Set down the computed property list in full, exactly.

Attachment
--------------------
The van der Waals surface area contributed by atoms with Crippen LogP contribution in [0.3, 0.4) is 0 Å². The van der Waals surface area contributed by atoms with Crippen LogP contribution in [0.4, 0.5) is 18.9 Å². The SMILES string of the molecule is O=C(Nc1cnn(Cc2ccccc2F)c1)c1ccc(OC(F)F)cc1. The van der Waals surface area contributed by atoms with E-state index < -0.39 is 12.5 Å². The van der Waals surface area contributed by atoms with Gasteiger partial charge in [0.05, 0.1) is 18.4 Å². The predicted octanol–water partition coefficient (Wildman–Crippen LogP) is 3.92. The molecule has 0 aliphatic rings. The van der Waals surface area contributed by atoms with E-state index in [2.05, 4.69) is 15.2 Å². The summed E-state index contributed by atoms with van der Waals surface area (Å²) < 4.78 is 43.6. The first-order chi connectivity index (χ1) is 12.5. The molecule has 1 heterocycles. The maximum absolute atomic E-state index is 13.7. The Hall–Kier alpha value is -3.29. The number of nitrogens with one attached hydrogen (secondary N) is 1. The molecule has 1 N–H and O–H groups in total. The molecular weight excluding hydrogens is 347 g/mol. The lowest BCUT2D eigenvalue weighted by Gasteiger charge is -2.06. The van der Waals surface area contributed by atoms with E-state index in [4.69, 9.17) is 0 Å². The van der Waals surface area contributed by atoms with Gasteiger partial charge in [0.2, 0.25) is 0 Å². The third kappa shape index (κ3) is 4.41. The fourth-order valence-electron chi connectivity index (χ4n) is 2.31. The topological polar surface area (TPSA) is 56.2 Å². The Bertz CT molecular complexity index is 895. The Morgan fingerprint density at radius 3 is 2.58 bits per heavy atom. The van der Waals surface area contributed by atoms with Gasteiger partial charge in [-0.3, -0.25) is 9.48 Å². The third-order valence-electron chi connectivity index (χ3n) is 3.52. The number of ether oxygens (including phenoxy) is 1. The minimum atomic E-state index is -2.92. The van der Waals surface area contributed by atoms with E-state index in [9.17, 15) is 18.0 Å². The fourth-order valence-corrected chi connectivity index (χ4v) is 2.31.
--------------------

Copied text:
The van der Waals surface area contributed by atoms with Crippen LogP contribution in [0.3, 0.4) is 0 Å². The van der Waals surface area contributed by atoms with Crippen LogP contribution in [0.4, 0.5) is 18.9 Å². The SMILES string of the molecule is O=C(Nc1cnn(Cc2ccccc2F)c1)c1ccc(OC(F)F)cc1. The van der Waals surface area contributed by atoms with E-state index < -0.39 is 12.5 Å². The van der Waals surface area contributed by atoms with Gasteiger partial charge in [0.05, 0.1) is 18.4 Å². The predicted octanol–water partition coefficient (Wildman–Crippen LogP) is 3.92. The molecule has 0 aliphatic rings. The van der Waals surface area contributed by atoms with E-state index in [2.05, 4.69) is 15.2 Å². The summed E-state index contributed by atoms with van der Waals surface area (Å²) < 4.78 is 43.6. The first-order chi connectivity index (χ1) is 12.5. The molecule has 1 heterocycles. The maximum absolute atomic E-state index is 13.7. The Hall–Kier alpha value is -3.29. The number of nitrogens with one attached hydrogen (secondary N) is 1. The molecule has 1 N–H and O–H groups in total. The molecular weight excluding hydrogens is 347 g/mol. The lowest BCUT2D eigenvalue weighted by Gasteiger charge is -2.06. The van der Waals surface area contributed by atoms with E-state index in [4.69, 9.17) is 0 Å². The van der Waals surface area contributed by atoms with Gasteiger partial charge in [0.2, 0.25) is 0 Å². The third kappa shape index (κ3) is 4.41. The fourth-order valence-electron chi connectivity index (χ4n) is 2.31. The topological polar surface area (TPSA) is 56.2 Å². The Bertz CT molecular complexity index is 895. The Morgan fingerprint density at radius 3 is 2.58 bits per heavy atom. The van der Waals surface area contributed by atoms with Gasteiger partial charge in [-0.3, -0.25) is 9.48 Å². The third-order valence-electron chi connectivity index (χ3n) is 3.52. The number of ether oxygens (including phenoxy) is 1. The minimum atomic E-state index is -2.92. The van der Waals surface area contributed by atoms with E-state index in [9.17, 15) is 18.0 Å². The fourth-order valence-corrected chi connectivity index (χ4v) is 2.31.